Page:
Mostafa Azimitabar (Moz)

Federal Court to hear case on unlawful hotel detention of refugee, Mostafa (Moz) Azimitabar

A two-day hearing in the Victorian Federal Court begins today to challenge the legality of the Australian Government’s use of hotels as Alternative Places of Detention (APODs) to detain Mostafa Azimitabar (Moz) and hundreds of other refugees and asylum seekers.

The hearing before Justice Murphy in Melbourne will argue that refugee Mostafa (Moz) Azimitabar’s detention in the Mantra Hotel for 13 months and then the Park Hotel was unlawful under the Migration Act as the Government does not have the legislative power to turn such hotels into APODs.

Moz Azimitabar was brought to mainland Australia from Australia’s brutal offshore detention regime in Papua New Guinea in November 2019 for medical treatment. He was a recognised refugee at the time.

“I am working with Amnesty and Marque Lawyers to hold the Government accountable for what they did to us in those hotel prisons. My treatment was immoral, unethical and illegal. I will not give up.”

Mostafa Azimitabar.

Michael Bradley, managing partner at Marque Lawyers, representing Azimitabar, said: “According to our reading of the Migration Act the Government does not have the power to establish and maintain detention centres in hotels and therefore Moz’s detention for more than a year in the Mantra and the Park hotels was unlawful.”

When detained in the Mantra and Park hotel APODs, Azimitabar was heavily guarded and often locked in his room for up to 23 hours a day, for nearly two years. He had no access to the outside world let alone the proper medical treatment he was brought to Australia to receive.

Tim O’Connor, Amnesty International Impact Director, said: “Amnesty is supporting this legal case against the Commonwealth of Australia because we believe Moz’s detention was unlawful and the deprivation of his liberty in this way has caused untold physical and psychological damage.”

“While there now has been a change in approach for the vast majority of people who were detained in this way, we want to see permanent changes under the Migration Act that will ensure this never happens again,” said O’Connor.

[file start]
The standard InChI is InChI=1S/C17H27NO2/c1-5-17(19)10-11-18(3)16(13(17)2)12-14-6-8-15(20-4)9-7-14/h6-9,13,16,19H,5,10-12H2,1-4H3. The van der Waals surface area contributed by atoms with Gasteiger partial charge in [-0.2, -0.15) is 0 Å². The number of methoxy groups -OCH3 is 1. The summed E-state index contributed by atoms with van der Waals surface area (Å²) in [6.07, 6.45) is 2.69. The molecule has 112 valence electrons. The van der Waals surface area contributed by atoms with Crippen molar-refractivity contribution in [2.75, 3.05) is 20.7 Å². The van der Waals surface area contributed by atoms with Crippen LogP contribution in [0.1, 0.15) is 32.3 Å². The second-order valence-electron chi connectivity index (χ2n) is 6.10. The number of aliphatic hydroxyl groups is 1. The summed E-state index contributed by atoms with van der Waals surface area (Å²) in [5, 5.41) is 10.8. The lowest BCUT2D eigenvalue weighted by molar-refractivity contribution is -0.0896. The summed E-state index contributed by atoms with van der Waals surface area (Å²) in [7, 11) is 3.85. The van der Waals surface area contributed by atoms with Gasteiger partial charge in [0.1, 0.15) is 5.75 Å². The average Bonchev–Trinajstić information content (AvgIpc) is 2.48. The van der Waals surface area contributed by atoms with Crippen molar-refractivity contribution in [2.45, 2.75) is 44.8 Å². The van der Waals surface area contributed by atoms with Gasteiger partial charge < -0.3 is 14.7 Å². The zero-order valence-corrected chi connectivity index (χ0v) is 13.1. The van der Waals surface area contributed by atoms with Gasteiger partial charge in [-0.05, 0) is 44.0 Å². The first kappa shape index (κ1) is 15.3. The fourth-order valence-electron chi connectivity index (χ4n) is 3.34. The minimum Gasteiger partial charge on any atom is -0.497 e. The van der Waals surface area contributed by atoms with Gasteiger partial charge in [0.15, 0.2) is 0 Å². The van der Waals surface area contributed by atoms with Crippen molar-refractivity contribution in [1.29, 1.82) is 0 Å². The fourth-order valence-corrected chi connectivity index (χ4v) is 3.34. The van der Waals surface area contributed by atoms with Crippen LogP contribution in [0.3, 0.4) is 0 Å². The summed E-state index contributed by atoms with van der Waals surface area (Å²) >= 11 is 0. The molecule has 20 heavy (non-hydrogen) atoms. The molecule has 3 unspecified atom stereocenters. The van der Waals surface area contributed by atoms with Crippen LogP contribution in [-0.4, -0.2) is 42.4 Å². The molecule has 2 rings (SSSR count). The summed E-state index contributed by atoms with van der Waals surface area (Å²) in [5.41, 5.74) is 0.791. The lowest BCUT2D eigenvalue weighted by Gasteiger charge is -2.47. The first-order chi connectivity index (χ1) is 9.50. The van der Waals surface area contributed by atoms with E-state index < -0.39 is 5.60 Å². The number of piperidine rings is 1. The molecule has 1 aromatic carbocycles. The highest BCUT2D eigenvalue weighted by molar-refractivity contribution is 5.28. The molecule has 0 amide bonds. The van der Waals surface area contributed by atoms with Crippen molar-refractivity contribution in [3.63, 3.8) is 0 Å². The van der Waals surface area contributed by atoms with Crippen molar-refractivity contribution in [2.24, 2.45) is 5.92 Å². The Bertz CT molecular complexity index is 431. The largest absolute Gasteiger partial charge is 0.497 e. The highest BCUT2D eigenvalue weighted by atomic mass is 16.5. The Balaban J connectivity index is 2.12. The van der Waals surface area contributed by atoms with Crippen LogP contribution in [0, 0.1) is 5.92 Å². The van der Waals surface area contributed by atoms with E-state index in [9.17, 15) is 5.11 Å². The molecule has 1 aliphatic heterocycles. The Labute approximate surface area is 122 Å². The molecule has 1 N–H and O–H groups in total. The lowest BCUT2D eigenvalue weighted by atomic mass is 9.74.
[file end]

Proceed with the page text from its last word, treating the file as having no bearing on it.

Azimitabar was released from detention in Australia on 21 January 2021. He is living and working in Sydney on a bridging visa for which he must reapply every six months. He is allowed to work but does not have the right to study.

The conditions of Azimitabar’s release continues to cause harm by trapping him in limbo, unable to study or move on with his life. Azimitabar is among 31,000 refugees in Australia forced to live in this way without a permanent resettlement solution.

“The Australian Government tries to limit my freedom, but they cannot limit my dreams. And so I will continue to fight for my freedom,” said Azimitabar.


Moz Azimitabar was detained offshore and in Australia for almost eight years. He is seeking compensation from the Australian Government for what he argues is his unlawful 14 month detention in two Melbourne-based hotels after he was transferred from Papua New Guinea to Australia in 2019 on medical grounds. He was released from the Park Hotel on a bridging visa on 21 January 2021. His time locked up in makeshift hotel APODs, where he was unable to go outside, exercise properly or open a window, compounded by six years trapped in offshore detention in Papua New Guinea, have taken a terrible physical and emotional toll.

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